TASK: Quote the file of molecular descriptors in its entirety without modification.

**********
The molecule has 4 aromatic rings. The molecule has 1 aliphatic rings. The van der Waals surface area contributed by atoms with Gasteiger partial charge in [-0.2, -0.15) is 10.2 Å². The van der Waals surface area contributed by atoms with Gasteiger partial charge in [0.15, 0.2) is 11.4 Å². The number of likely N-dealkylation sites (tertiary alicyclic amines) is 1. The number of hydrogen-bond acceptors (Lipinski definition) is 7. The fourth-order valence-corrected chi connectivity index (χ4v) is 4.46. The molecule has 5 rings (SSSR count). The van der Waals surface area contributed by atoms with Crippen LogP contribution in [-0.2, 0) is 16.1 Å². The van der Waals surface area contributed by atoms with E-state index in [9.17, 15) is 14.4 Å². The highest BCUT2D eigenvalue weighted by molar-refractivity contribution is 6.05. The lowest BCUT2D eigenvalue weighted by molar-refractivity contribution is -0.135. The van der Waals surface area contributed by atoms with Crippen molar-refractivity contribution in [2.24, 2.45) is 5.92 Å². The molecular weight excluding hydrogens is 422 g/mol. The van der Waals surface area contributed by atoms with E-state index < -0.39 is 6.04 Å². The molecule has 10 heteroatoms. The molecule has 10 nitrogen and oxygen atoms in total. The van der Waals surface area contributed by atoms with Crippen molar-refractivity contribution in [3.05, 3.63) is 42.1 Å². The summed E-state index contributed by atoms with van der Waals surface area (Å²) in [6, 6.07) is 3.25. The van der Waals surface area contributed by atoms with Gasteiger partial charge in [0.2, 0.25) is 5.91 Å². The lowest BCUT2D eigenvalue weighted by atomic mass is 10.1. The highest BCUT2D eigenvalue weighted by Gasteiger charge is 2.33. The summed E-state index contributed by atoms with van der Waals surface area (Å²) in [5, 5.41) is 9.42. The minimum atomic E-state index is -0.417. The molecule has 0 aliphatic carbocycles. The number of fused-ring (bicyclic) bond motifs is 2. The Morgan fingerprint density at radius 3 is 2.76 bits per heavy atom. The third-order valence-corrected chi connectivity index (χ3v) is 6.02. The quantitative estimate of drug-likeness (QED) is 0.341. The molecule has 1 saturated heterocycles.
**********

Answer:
The molecule has 4 aromatic rings. The molecule has 1 aliphatic rings. The van der Waals surface area contributed by atoms with Gasteiger partial charge in [-0.2, -0.15) is 10.2 Å². The van der Waals surface area contributed by atoms with Gasteiger partial charge in [0.15, 0.2) is 11.4 Å². The number of likely N-dealkylation sites (tertiary alicyclic amines) is 1. The number of hydrogen-bond acceptors (Lipinski definition) is 7. The fourth-order valence-corrected chi connectivity index (χ4v) is 4.46. The molecule has 5 rings (SSSR count). The van der Waals surface area contributed by atoms with Crippen LogP contribution in [-0.2, 0) is 16.1 Å². The van der Waals surface area contributed by atoms with E-state index in [9.17, 15) is 14.4 Å². The highest BCUT2D eigenvalue weighted by molar-refractivity contribution is 6.05. The lowest BCUT2D eigenvalue weighted by molar-refractivity contribution is -0.135. The van der Waals surface area contributed by atoms with Crippen molar-refractivity contribution in [2.24, 2.45) is 5.92 Å². The molecular weight excluding hydrogens is 422 g/mol. The van der Waals surface area contributed by atoms with E-state index < -0.39 is 6.04 Å². The molecule has 10 heteroatoms. The molecule has 10 nitrogen and oxygen atoms in total. The van der Waals surface area contributed by atoms with Crippen molar-refractivity contribution in [3.05, 3.63) is 42.1 Å². The summed E-state index contributed by atoms with van der Waals surface area (Å²) in [6, 6.07) is 3.25. The van der Waals surface area contributed by atoms with Gasteiger partial charge in [0.2, 0.25) is 5.91 Å². The lowest BCUT2D eigenvalue weighted by atomic mass is 10.1. The highest BCUT2D eigenvalue weighted by Gasteiger charge is 2.33. The summed E-state index contributed by atoms with van der Waals surface area (Å²) in [5, 5.41) is 9.42. The minimum atomic E-state index is -0.417. The molecule has 0 aliphatic carbocycles. The number of fused-ring (bicyclic) bond motifs is 2. The Morgan fingerprint density at radius 3 is 2.76 bits per heavy atom. The third-order valence-corrected chi connectivity index (χ3v) is 6.02. The quantitative estimate of drug-likeness (QED) is 0.341. The molecule has 1 saturated heterocycles.